Garden School:


Garden School:
Teaching this week: Rose pruning (as always!) and leaf mold.

Wednesday, 7 October 2015

How to: coppice Catalpa

Actually this goes for Paulownia (Foxglove Tree), Eucalyptus, Liriodendron (Tulip Tree), Aesculus (Horse Chestnut) and anything else that you need to keep small for convenience, or in order to get the largest or prettiest foliage.

All you have to do is take a deep, deep breath, and chop the top off.

It's best done in late winter or early spring, just as they start to bud, for several reasons: firstly, by pruning just as the sap is rising, all the energy of the plant will go into making new growth straight away, so that your fresh cuts don't have time to rot, or to allow infection in. Secondly, if you allowed the tree to grow for several weeks before pruning, you will have "wasted" all the energy that was pushed into the new leaves, thus draining the tree unnecessarily. Thirdly, you can see within a week or two whether your pruning has been successful - or not.... Fourthly, doing it without it being covered in leaves means you can see what you are doing more easily. Lastly, without leaves, there is less of it to dispose of!

I have some Indian Bean Tree (Catalpa) saplings which I have grown from seed, intending to plant them out when I get a bigger garden. There is no sign of me moving, but my seedlings are growing and growing, and are now nearly as tall as I am.

So last year I decided to coppice them, they grew on beautifully, and now it is time to coppice them again - once you start, you have to keep on doing it, as you have, in effect,  "ruined" their natural form, and to get them back into a natural shape would require some intensive training.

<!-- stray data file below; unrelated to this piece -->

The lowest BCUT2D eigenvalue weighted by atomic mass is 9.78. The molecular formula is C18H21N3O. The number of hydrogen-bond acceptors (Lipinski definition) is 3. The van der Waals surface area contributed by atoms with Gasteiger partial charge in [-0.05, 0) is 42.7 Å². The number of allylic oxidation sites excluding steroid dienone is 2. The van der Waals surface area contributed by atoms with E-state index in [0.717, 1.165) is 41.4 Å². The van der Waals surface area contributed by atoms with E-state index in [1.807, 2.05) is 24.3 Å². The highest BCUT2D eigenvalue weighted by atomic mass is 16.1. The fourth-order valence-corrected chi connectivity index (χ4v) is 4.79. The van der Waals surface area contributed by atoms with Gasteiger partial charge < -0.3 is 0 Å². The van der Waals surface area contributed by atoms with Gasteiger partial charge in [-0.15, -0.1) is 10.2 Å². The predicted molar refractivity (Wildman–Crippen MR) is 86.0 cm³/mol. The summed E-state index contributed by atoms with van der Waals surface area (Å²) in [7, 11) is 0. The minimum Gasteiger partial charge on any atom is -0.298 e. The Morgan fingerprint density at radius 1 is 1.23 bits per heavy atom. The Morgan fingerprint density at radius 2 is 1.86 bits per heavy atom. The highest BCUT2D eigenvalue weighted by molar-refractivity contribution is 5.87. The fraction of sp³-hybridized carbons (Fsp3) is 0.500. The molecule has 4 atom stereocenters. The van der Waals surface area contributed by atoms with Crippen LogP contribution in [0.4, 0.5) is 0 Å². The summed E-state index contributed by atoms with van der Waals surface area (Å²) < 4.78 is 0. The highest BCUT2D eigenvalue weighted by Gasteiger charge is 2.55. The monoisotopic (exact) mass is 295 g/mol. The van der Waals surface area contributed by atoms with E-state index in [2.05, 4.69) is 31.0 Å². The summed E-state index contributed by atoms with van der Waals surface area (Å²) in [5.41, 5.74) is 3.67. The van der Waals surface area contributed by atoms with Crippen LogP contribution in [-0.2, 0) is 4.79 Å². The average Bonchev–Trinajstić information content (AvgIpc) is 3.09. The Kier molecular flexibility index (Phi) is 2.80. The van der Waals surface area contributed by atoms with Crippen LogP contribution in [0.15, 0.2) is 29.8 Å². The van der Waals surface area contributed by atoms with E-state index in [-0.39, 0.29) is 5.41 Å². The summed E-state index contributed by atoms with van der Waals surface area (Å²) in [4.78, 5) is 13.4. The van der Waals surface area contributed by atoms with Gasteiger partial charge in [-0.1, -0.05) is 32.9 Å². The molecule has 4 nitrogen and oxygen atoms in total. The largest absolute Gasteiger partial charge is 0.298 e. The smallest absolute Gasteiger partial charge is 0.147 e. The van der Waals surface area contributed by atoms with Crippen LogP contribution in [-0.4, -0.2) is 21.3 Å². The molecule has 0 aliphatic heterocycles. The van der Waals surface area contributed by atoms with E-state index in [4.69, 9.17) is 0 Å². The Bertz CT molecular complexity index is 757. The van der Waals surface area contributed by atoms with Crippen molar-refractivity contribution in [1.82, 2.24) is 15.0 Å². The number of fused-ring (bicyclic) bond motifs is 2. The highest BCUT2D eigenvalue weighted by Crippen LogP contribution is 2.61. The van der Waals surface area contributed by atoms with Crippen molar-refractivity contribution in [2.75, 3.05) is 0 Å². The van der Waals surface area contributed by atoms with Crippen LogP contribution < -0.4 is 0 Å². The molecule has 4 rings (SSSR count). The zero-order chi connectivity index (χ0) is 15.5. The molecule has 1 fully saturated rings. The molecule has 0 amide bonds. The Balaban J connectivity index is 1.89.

Here they are back in May: Catalpa are very late starters.

Four saplings, each has already been cut before, at about a foot above the ground.

Pruning usually produces multiple branches, and you can see on the far right-hand one that the cut from last year is only a couple of inches above the ground, whereas the others are all much higher up the trunk.

Regardless of how low or high you start,  each year I prune each of the new-growth stems back to about an inch or so above the growing point.

The idea is that each cut will then make two (or more) new branches, so gradually they will build up a bushy head of foliage, without being forty feet tall.


Here we are on June the 17th - you can see that the left-hand one - which was the middle one in the photo above, sorry, I have turned the tray round and sold off one of them since May - is putting out good leaves, while the other two, which were cut much harder, are just making small leaves.
 

By June 28th, we have good growth on all of them, although the one at the front  is lagging behind a bit, probably because it is overshadowed by the larger one.




And here they are in the first week of July, sprouting very nicely.

So there you are, proof that drastic pruning does not necessarily kill things, and a nice illustration of the strange fact that coppicing a plant often induces it to produce leaves that are much larger than you would expect, for the given height at which they appear.

This can be particularly dramatic with ornamental trees such as the Foxglove Tree (Paulownia) whose heart-shaped leaves can be almost a yard across, if you coppice it to waist or head height.

So there you are, that's how it's done: deep breath, be brave, and chop!

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